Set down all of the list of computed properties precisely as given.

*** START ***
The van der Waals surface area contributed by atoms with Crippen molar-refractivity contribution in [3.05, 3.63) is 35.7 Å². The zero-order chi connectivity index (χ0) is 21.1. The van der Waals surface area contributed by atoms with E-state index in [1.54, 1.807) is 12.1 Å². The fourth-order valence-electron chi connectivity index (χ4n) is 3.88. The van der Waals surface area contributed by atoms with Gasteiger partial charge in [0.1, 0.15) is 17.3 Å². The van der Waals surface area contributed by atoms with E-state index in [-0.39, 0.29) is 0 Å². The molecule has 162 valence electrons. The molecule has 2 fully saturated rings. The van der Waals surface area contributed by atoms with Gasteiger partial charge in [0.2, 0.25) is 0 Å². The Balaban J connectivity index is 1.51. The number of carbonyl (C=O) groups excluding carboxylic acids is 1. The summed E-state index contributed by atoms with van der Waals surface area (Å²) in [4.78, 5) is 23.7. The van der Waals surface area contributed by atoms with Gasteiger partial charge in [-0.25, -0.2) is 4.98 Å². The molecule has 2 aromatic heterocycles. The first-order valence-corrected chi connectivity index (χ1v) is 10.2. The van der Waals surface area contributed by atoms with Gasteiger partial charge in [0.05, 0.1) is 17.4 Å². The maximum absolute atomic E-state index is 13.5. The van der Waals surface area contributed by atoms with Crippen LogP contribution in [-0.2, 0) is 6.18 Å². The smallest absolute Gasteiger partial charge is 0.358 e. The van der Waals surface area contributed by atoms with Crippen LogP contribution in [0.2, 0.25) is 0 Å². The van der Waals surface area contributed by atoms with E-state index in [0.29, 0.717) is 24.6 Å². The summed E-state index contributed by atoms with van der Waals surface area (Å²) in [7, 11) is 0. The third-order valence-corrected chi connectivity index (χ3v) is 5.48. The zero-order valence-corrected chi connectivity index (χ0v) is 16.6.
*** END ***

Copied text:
The van der Waals surface area contributed by atoms with Crippen molar-refractivity contribution in [3.05, 3.63) is 35.7 Å². The zero-order chi connectivity index (χ0) is 21.1. The van der Waals surface area contributed by atoms with E-state index in [1.54, 1.807) is 12.1 Å². The fourth-order valence-electron chi connectivity index (χ4n) is 3.88. The van der Waals surface area contributed by atoms with Gasteiger partial charge in [0.1, 0.15) is 17.3 Å². The van der Waals surface area contributed by atoms with E-state index in [-0.39, 0.29) is 0 Å². The molecule has 162 valence electrons. The molecule has 2 fully saturated rings. The van der Waals surface area contributed by atoms with Gasteiger partial charge in [0.2, 0.25) is 0 Å². The Balaban J connectivity index is 1.51. The number of carbonyl (C=O) groups excluding carboxylic acids is 1. The summed E-state index contributed by atoms with van der Waals surface area (Å²) in [4.78, 5) is 23.7. The van der Waals surface area contributed by atoms with Gasteiger partial charge in [-0.25, -0.2) is 4.98 Å². The molecule has 2 aromatic heterocycles. The first-order valence-corrected chi connectivity index (χ1v) is 10.2. The van der Waals surface area contributed by atoms with Gasteiger partial charge in [0.05, 0.1) is 17.4 Å². The maximum absolute atomic E-state index is 13.5. The van der Waals surface area contributed by atoms with Crippen LogP contribution in [-0.2, 0) is 6.18 Å². The smallest absolute Gasteiger partial charge is 0.358 e. The van der Waals surface area contributed by atoms with Crippen LogP contribution in [0.2, 0.25) is 0 Å². The van der Waals surface area contributed by atoms with E-state index in [0.29, 0.717) is 24.6 Å². The summed E-state index contributed by atoms with van der Waals surface area (Å²) in [7, 11) is 0. The third-order valence-corrected chi connectivity index (χ3v) is 5.48. The zero-order valence-corrected chi connectivity index (χ0v) is 16.6.